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Stanley Kubrick's Fear and Desire
Please Note: The stills used here are taken from promotional materials not the Blu-ray edition under review.
The chance to peer at the building blocks of a master filmmaker's career, particularly when it is a heretofore little seen debut film, should generate much interest and even celebration, but at the same time, it's best to temper one's excitement and manage expectations. Stacking a rookie effort against the product of a more accomplished later output can be a risky business, especially if the artist had good reason to let the material disappear.
In the case of Stanley Kubrick's 1953 full-length debut, Fear and Desire, the great director certainly shouldn't have been as embarrassed as he's alleged to have been, but neither can the film handle the burden that some will place on it. It's not an incredible revelation, a bright and shining star guiding the way toward things to come. It's good--very good, in fact--but it's not going to supplant any of his other film's as anybody's favorite.
Fear and Desire was an independently funded effort, and though it did have a short theatrical run, it has largely been out of the public eye in any legitimate capacity since its release. This is the first major restoration of it, working from a previously undiscovered print. It aired on Turner Classic Movies last year, and now makes its way to home video. It's a war drama produced, directed, shot, and edited by Kubrick, working from a script by Howard Sackler (The Great White Hope, Jaws 2). Running at just an hour, it reminds me of a solid episode of dramatic television from the 1950s or 1960s. It would have made a great entry in an anthology show. It offers a complete narrative, but it lacks the depth of a more fully realized movie-length script.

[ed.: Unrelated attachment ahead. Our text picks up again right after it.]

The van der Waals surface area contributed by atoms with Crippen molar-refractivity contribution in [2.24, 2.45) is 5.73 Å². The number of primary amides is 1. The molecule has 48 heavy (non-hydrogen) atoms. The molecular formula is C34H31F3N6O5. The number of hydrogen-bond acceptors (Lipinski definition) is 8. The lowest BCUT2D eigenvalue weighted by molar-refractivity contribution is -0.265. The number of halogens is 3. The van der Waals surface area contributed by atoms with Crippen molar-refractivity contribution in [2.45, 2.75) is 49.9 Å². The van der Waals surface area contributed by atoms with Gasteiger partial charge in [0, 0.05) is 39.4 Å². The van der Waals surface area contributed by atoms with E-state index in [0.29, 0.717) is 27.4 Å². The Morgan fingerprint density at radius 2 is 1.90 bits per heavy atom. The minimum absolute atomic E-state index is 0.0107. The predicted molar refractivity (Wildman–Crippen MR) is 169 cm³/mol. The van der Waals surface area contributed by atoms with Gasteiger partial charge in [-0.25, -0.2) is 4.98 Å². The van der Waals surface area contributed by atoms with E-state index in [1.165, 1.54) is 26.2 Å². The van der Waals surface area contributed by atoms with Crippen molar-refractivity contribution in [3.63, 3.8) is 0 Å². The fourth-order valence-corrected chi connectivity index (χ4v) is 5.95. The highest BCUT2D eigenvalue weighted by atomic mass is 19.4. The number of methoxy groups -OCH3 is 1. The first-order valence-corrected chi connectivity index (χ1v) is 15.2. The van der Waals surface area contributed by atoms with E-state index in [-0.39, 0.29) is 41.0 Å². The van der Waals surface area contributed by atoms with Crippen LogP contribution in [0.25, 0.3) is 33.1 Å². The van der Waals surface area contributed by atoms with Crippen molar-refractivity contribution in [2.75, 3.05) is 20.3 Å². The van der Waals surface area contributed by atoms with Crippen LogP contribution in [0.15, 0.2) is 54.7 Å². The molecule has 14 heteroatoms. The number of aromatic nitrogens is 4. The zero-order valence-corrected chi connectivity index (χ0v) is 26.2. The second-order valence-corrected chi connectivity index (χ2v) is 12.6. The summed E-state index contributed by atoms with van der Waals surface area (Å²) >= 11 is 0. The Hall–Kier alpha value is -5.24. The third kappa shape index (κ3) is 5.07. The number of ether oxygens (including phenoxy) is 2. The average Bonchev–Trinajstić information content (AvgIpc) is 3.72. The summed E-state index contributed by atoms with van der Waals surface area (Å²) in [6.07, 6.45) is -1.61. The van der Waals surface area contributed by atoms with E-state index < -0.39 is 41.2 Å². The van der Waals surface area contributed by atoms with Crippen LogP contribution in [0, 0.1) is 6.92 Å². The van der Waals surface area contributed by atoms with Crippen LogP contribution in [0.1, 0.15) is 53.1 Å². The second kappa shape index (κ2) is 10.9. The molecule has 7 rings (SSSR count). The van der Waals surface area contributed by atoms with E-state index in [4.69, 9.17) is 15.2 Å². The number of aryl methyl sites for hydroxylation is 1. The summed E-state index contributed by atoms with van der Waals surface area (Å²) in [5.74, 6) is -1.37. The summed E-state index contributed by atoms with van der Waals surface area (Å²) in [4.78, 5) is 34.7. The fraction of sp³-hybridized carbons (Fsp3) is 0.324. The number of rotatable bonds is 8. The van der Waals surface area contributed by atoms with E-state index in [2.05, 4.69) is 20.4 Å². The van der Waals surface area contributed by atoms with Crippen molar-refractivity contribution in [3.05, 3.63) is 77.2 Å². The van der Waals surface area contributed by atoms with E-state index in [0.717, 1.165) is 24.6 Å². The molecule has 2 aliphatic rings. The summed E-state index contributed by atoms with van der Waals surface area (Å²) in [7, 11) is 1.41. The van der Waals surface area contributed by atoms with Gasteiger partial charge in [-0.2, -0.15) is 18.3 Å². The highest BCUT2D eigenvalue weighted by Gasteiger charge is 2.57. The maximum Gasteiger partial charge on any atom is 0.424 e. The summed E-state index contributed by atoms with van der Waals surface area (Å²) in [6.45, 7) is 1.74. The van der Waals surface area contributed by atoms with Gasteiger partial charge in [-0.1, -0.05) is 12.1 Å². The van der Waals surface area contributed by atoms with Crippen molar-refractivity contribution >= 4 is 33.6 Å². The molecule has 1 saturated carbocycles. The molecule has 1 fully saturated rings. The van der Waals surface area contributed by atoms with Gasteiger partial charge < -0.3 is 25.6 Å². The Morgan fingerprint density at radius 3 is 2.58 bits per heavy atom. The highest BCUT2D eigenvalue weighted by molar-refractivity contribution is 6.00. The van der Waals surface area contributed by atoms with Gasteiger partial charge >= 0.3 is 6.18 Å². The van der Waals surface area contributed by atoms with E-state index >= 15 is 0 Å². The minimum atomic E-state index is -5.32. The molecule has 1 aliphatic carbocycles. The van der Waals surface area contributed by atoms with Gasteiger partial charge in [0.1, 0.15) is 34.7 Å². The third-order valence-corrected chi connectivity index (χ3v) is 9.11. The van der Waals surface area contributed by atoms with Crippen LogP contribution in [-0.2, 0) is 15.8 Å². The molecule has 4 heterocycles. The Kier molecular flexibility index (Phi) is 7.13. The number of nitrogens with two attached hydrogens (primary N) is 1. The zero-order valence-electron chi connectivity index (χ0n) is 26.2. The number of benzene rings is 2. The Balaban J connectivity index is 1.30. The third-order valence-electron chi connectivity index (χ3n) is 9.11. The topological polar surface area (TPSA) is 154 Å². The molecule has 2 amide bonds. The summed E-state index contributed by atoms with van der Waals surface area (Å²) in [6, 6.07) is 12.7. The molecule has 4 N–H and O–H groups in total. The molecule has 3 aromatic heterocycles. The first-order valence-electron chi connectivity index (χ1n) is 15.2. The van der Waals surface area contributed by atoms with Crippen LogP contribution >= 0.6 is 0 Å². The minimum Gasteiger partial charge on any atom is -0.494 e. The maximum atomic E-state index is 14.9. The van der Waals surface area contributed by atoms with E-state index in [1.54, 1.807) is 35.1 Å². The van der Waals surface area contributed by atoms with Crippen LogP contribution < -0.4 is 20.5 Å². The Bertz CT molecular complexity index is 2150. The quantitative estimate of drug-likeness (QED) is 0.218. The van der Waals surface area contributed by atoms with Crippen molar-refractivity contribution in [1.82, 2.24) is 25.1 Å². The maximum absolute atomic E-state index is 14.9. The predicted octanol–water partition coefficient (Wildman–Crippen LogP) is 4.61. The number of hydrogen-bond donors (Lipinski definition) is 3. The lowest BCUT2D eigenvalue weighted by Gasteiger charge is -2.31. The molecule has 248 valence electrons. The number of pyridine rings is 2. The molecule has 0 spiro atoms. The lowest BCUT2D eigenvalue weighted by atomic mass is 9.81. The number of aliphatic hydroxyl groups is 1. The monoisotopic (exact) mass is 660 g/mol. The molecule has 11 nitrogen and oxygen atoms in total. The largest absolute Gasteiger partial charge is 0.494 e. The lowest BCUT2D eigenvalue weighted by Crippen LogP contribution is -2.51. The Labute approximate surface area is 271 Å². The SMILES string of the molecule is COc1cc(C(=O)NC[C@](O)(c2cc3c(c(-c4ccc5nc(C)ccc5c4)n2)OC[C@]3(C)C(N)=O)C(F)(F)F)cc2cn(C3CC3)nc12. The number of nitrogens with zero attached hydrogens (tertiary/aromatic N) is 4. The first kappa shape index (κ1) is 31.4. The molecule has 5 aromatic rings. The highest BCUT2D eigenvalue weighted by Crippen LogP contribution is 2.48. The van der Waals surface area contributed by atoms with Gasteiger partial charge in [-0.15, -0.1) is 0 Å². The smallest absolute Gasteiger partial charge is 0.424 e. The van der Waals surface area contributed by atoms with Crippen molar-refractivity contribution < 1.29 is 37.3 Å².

The story is set during an unidentified war. Four American soldiers have crash-landed six miles behind enemy lines and are trying to make their way out. The group is led by straight-laced Lt. Corby (Kenneth Harp), whose by-the-book approach is off-set by the more gruff opinions of Sgt. Mac (Frank Silvera, Valdez is Coming). Of the other soldiers, Pvt. Fletcher (Steve Coit) goes along as best he can, while the young Pvt. Sidney (Paul Mazursky, who would go on to direct many films himself) is untrained and untested. Fear and Desire essentially splinters off into two narratives as the men try to find their way back to safe ground. In the first half, they take prisoner of a local girl (Virginia Leith, A Kiss Before Dying) who spots them. Sidney is left to guard her, and as he waits for his comrades to return, it becomes evident how much the fighting has affected him.